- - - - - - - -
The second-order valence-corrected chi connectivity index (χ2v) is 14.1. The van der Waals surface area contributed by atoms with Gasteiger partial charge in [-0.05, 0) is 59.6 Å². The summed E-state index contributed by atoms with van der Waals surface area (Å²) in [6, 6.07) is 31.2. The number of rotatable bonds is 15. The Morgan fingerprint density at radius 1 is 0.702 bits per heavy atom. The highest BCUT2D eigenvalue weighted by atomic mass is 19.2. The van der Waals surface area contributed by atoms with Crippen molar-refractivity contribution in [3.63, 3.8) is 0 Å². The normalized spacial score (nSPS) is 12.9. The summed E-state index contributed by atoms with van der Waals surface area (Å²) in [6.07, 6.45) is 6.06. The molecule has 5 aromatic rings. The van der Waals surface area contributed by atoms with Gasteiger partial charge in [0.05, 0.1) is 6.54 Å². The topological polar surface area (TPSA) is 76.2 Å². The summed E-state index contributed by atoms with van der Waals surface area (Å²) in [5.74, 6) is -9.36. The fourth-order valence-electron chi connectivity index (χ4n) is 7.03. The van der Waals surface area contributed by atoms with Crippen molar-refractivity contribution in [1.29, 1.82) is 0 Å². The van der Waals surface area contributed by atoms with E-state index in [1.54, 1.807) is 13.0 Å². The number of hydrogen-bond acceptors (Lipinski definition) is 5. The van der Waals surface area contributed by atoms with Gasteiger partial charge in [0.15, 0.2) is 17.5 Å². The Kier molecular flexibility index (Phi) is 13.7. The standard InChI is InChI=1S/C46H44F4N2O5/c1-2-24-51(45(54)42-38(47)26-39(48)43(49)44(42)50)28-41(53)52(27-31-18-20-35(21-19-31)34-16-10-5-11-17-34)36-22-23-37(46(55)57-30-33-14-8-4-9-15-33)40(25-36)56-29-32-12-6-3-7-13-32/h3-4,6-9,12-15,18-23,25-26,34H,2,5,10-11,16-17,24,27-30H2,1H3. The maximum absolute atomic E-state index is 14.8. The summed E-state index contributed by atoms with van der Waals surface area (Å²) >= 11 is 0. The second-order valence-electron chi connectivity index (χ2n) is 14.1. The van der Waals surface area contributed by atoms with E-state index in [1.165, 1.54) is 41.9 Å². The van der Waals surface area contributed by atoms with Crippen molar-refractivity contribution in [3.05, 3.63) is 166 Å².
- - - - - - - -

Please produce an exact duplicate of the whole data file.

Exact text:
The second-order valence-corrected chi connectivity index (χ2v) is 14.1. The van der Waals surface area contributed by atoms with Gasteiger partial charge in [-0.05, 0) is 59.6 Å². The summed E-state index contributed by atoms with van der Waals surface area (Å²) in [6, 6.07) is 31.2. The number of rotatable bonds is 15. The Morgan fingerprint density at radius 1 is 0.702 bits per heavy atom. The highest BCUT2D eigenvalue weighted by atomic mass is 19.2. The van der Waals surface area contributed by atoms with Crippen molar-refractivity contribution in [3.63, 3.8) is 0 Å². The normalized spacial score (nSPS) is 12.9. The summed E-state index contributed by atoms with van der Waals surface area (Å²) in [6.07, 6.45) is 6.06. The molecule has 5 aromatic rings. The van der Waals surface area contributed by atoms with Gasteiger partial charge in [0.05, 0.1) is 6.54 Å². The topological polar surface area (TPSA) is 76.2 Å². The summed E-state index contributed by atoms with van der Waals surface area (Å²) in [5.74, 6) is -9.36. The fourth-order valence-electron chi connectivity index (χ4n) is 7.03. The van der Waals surface area contributed by atoms with Crippen molar-refractivity contribution in [1.29, 1.82) is 0 Å². The van der Waals surface area contributed by atoms with E-state index in [1.54, 1.807) is 13.0 Å². The number of hydrogen-bond acceptors (Lipinski definition) is 5. The van der Waals surface area contributed by atoms with Gasteiger partial charge in [0.15, 0.2) is 17.5 Å². The Kier molecular flexibility index (Phi) is 13.7. The standard InChI is InChI=1S/C46H44F4N2O5/c1-2-24-51(45(54)42-38(47)26-39(48)43(49)44(42)50)28-41(53)52(27-31-18-20-35(21-19-31)34-16-10-5-11-17-34)36-22-23-37(46(55)57-30-33-14-8-4-9-15-33)40(25-36)56-29-32-12-6-3-7-13-32/h3-4,6-9,12-15,18-23,25-26,34H,2,5,10-11,16-17,24,27-30H2,1H3. The maximum absolute atomic E-state index is 14.8. The summed E-state index contributed by atoms with van der Waals surface area (Å²) >= 11 is 0. The second-order valence-electron chi connectivity index (χ2n) is 14.1. The van der Waals surface area contributed by atoms with E-state index in [1.165, 1.54) is 41.9 Å². The van der Waals surface area contributed by atoms with Crippen molar-refractivity contribution in [3.05, 3.63) is 166 Å².